ROME, Dec. 18, 2006— -- Santa Claus won't be coming to towns and cities across Italy this Christmas -- because he never really has. He's just not a part of the holiday tradition.
Strangely, though, anyone interested in getting to the heart of the Santa mythology would find its roots on this country's east coast.
For children in Italy, the jolly man bearing gifts is called Babbo Natale -- he's an Italian version of Father Christmas, but rarely found in the southern half of Italy.
"Babbo Natale is really someone who came from the northern part of Europe," said Betta Alinovi. The Roman designer and mother of two young girls said she does remember believing in Babbo Natale when she was young.
"But it wasn't really something you saw in my parent's generation -- so it's relatively new to Italy."
Of course Christmas in Italy is a major event, just like in America. Maybe too much of an event for some. "It's far too commercial" complains Alinovi. "How can children understand the true meaning of Christmas?" she said.
A sentiment that is increasingly shared by parents at Christmas time. Ironically, people from outside Italy -- particularly from North America -- find things pretty, well ... traditional over here.
Ruth and Scott Grove live in Rome with their three children, ages 6 to 10. They're originally from northern Virginia and they lived the typical "American" Christmas for many years.
Ruth Grove said it's different in Italy: "We like Christmas here because it's not the hustle bustle, there's not the commercialism, and it can be a nice, family, relaxing holiday."
More relaxing it may be, but the "Christmas" period in Italy tends to last a little longer -- right through until the Epiphany on Jan. 6, when there's another round of gift-giving.
There's no escaping the deeply traditional La Befana -- the kindly witch who flies around on a broomstick who drops gifts into the stockings of children who have been good and lumps of coal in the stockings of children who have been not so good.
Grove said Befana has saved Christmas for her family on more than one occasion.
"Whatever my kids didn't get for Christmas, the Befana can quickly go shopping and make up for it," she said with a laugh.
"I was terrified of Befana when I was a child" said Alinovi. "But it's a big tradition in Italy -- much bigger than Babbo Natale."
Another blow to Babbo Natale -- the closest thing Italy has to Santa Claus. This is remarkable when you consider that the man who inspired Santa Claus is actually buried in Italy.
St. Nicholas, the fourth century bishop, is of course widely known to be the figure that was ultimately transformed into the jolly man in the red suit. But how did that happen? And how did good St. Nicholas, a bishop from southern Turkey, come to be buried in a sleepy Italian seaport?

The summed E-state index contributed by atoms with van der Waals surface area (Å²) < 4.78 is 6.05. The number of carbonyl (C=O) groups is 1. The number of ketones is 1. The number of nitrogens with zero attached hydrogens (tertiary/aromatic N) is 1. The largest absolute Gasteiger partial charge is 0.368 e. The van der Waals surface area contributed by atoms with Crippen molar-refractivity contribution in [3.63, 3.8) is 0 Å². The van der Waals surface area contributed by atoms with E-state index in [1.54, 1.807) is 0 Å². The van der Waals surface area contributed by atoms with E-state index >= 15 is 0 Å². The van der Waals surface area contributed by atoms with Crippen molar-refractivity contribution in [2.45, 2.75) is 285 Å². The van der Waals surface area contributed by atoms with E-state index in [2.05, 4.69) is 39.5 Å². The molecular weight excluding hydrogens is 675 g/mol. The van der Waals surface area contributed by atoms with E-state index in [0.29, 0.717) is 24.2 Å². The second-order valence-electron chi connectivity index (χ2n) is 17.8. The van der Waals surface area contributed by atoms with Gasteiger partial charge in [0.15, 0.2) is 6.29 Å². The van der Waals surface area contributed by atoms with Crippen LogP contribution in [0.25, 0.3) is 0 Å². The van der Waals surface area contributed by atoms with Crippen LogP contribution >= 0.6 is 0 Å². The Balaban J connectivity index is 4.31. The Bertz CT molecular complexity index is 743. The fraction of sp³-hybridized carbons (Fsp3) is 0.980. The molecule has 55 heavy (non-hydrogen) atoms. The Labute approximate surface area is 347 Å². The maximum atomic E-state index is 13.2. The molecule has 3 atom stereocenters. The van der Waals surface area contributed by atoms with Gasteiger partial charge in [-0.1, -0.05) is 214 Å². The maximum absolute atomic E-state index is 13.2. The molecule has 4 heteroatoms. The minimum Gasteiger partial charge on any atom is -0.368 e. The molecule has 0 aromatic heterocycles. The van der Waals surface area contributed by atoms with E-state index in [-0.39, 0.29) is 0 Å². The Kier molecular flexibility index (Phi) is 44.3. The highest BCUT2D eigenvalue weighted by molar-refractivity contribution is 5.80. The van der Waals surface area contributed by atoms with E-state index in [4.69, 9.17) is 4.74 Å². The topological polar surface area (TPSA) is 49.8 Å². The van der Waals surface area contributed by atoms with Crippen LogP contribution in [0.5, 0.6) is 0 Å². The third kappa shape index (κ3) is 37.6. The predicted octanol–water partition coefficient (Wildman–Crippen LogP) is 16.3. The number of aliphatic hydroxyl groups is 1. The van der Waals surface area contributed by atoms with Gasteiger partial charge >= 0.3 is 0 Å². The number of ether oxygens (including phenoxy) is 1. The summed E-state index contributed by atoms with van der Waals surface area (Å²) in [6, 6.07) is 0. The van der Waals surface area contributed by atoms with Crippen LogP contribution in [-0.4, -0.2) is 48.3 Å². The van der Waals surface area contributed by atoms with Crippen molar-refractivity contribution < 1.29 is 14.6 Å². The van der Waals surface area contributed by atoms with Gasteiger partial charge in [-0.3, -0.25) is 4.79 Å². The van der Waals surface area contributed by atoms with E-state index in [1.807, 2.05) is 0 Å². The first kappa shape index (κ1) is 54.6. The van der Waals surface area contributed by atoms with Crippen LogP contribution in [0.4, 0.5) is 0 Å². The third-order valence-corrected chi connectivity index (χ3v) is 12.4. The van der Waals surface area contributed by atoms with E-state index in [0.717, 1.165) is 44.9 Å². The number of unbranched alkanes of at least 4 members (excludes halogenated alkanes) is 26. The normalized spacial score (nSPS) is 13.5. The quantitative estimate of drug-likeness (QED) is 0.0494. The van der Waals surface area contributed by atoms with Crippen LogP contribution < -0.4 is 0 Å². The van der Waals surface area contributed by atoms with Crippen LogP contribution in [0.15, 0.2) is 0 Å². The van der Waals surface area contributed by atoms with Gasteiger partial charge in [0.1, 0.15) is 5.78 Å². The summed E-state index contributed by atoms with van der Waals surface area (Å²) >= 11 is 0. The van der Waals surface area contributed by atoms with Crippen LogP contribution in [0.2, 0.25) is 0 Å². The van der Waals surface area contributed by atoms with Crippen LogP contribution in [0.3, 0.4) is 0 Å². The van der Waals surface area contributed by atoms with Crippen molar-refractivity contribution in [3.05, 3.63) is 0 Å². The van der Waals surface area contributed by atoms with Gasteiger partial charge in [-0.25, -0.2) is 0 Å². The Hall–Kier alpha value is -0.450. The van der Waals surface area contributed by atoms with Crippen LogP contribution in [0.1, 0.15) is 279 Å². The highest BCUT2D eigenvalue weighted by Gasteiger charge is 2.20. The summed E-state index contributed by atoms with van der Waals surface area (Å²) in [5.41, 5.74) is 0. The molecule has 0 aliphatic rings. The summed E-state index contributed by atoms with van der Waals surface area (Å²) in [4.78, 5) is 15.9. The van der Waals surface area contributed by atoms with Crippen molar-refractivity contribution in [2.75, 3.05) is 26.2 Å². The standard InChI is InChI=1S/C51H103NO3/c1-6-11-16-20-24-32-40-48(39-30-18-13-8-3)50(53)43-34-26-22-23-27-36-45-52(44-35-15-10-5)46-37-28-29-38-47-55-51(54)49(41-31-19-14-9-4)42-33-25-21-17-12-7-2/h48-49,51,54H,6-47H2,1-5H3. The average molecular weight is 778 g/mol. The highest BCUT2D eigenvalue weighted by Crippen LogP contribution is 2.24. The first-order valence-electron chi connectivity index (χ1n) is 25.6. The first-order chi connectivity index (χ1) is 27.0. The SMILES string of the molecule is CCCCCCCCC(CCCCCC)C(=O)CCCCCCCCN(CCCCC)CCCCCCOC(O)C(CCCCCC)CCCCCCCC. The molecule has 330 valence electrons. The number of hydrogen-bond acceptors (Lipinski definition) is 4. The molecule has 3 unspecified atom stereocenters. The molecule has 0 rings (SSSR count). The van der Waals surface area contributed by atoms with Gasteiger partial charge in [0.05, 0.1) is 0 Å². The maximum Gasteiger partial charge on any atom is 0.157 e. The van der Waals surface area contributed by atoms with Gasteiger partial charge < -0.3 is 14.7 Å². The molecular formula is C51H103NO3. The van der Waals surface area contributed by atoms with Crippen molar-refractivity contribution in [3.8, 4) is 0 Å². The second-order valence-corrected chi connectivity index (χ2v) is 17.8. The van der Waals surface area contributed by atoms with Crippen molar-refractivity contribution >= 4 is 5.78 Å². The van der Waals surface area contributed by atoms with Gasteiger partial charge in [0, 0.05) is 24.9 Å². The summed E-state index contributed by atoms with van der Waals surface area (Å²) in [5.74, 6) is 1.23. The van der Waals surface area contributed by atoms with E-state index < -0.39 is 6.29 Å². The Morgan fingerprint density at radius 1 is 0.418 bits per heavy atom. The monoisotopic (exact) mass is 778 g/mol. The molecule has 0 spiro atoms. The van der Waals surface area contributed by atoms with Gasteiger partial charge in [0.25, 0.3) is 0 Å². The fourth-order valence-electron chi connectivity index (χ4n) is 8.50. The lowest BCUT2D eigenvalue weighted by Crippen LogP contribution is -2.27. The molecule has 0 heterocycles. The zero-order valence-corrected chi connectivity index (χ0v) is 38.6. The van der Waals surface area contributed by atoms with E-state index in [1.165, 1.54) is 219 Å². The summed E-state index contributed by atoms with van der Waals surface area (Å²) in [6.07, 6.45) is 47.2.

St. Nicholas of Myra lived in the Lycia region of the Roman Empire -- what is now southern Turkey. St. Nicholas dedicated his life to helping the less fortunate and was revered for acts of generosity, kindness and in particular for his anonymous gift-giving to children. He died in A.D. 343.
As the centuries passed, St. Nicholas became enshrined in Christian mythology and became the patron saint of cities across Christian Europe. His tomb in Myra was popular with pilgrims and remained under the control of Christian rulers for hundreds of years after the fall of the Roman Empire.
But with Islamic armies sweeping in from the East, concern grew that it would become increasingly difficult for Christian pilgrims to visit the tomb of St. Nicholas.
In 1087, a group of sailors from Bari, on the eastern shores of Italy, travelled to Myra. The sailors convinced the Orthodox monks who were watching over the tomb of St. Nicholas to allow them to carry the sacred remains to safety.
The bones of St. Nicholas arrived in Bari on May 9 of that year -- they were laid to rest again, an enormous church was built and the shrine once again became a major pilgrimage center.
In Germany, Sankt Nikolaus, and in Holland, Sinterklaas, became Santa Claus of Christmas fame and that tradition was carried to the Americas by European settlers.
The magnificent Basilica di San Nicola in Bari is visited by thousands of faithful and tourists every year.
So perhaps the next time your children ask if Santa Claus is real, maybe you should take them on a trip to Italy.